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A police vehicle blocks a downtown street to prevent trucks from joining a blockade of truckers protesting vaccine mandates near the Parliament Buildings on February 15, 2022 in Ottawa, Ontario, after Prime Minister Justin Trudeau invoked the Emergencies ActPhoto by Scott Olson / Getty Images

OTTAWA (LifeSiteNews) — The legal counsel for the Ontario Provincial Police (OPP) has said the force did not think the Emergencies Act (EA) was needed to clear out the “Freedom Convoy” protesters.  

In a statement made last Thursday during the opening day of the public inquiry into Prime Minister Justin Trudeau’s federal government’s use of the EA, OPP lawyer Christopher Diana noted that the force has “significant experience in responding to protests, blockades, and similar activities” that made the invocation of the EA unnecessary.

Diana added that while the EA and “in particular the provincial legislation — provided useful tools,” there “was sufficient legal authority in their absence to deal with the protest activities that took place over this period of time.” 

In addition to the OPP, the provinces of Alberta and Saskatchewan, as well as other civil liberty groups, also testified during opening remarks at the inquiry that the unprecedented enactment of the EA was not required.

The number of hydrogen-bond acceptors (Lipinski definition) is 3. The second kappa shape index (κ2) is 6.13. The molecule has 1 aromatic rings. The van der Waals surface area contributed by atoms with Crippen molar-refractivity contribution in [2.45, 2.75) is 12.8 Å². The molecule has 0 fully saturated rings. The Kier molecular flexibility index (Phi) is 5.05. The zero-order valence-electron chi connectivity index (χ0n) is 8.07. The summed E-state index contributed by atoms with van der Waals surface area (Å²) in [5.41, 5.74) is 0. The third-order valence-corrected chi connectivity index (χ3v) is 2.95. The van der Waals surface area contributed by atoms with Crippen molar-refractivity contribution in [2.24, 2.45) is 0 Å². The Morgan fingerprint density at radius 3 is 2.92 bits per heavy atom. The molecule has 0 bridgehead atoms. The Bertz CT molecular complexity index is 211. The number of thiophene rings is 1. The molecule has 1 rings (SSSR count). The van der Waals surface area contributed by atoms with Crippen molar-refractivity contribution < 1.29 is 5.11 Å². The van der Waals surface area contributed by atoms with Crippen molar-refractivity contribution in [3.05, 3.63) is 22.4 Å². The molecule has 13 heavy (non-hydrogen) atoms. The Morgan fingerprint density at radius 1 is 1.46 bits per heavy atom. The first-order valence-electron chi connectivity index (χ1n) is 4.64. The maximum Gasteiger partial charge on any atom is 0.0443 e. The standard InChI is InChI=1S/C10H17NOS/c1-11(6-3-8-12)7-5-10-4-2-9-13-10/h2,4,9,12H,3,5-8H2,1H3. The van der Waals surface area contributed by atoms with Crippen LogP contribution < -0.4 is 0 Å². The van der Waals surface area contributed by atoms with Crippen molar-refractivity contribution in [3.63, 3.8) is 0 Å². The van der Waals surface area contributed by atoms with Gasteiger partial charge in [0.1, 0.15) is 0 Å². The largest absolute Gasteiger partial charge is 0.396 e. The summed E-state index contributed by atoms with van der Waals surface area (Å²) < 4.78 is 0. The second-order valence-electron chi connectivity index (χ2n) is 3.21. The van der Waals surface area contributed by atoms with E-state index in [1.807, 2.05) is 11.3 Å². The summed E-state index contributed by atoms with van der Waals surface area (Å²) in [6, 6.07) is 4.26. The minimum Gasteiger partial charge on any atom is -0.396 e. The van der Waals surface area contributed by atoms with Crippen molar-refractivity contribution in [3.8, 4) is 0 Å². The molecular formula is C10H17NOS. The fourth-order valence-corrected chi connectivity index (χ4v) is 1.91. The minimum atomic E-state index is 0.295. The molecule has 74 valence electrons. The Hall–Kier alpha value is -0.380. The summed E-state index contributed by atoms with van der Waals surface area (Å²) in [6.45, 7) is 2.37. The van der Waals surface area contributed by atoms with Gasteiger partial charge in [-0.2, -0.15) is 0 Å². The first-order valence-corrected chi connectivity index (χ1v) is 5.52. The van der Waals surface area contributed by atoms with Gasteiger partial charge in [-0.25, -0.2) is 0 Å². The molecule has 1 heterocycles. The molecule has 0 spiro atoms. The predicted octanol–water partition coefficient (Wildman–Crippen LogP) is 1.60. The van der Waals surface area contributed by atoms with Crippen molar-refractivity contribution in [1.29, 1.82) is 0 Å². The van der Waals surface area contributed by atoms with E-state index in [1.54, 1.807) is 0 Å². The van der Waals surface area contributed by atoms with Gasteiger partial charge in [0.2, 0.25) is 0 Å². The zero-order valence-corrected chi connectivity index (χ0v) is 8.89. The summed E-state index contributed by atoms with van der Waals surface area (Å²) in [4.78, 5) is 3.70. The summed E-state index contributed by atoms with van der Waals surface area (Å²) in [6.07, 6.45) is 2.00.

“It is important for the Government of Alberta to share with Canadians the facts as to how Alberta was able to handle the international border blockades prior to the invocation of the federal Emergencies Act,” said Alberta attorney Mandy England. 

“Existing law enforcement tools that were already in place were completely sufficient and they were successfully used,” she added. 

On February 28, while Trudeau’s government was experiencing immense backlash for its use of the EA, Liberal Public Safety Minister Marco Mendicino stated that the EA was only used on the “advice of law enforcement members.” 

However, as noted by LifeSiteNews, in addition to the OPP, both the federal Royal Canadian Mounted Police (RCMP) and the local Ottawa Police Service have denied Mendicino’s claim that law enforcement asked the Trudeau government to invoke the act.

The inquiry, which is being ran by the Public Order Emergency Commission and headed by Paul Rouleau, a former judge with ties to Trudeau’s Liberal Party, began last Thursday and is expected to run until November 25. 

While Trudeau ultimately revoked the EA on February 23 after just two days, under the EA, many Canadians who supported the Freedom Convoy were targeted by the federal government and even had their  bank accounts frozen without a court order. 

The hearings, which are open to the public via livestream, are set to call forth at least 65 witnesses, including Trudeau.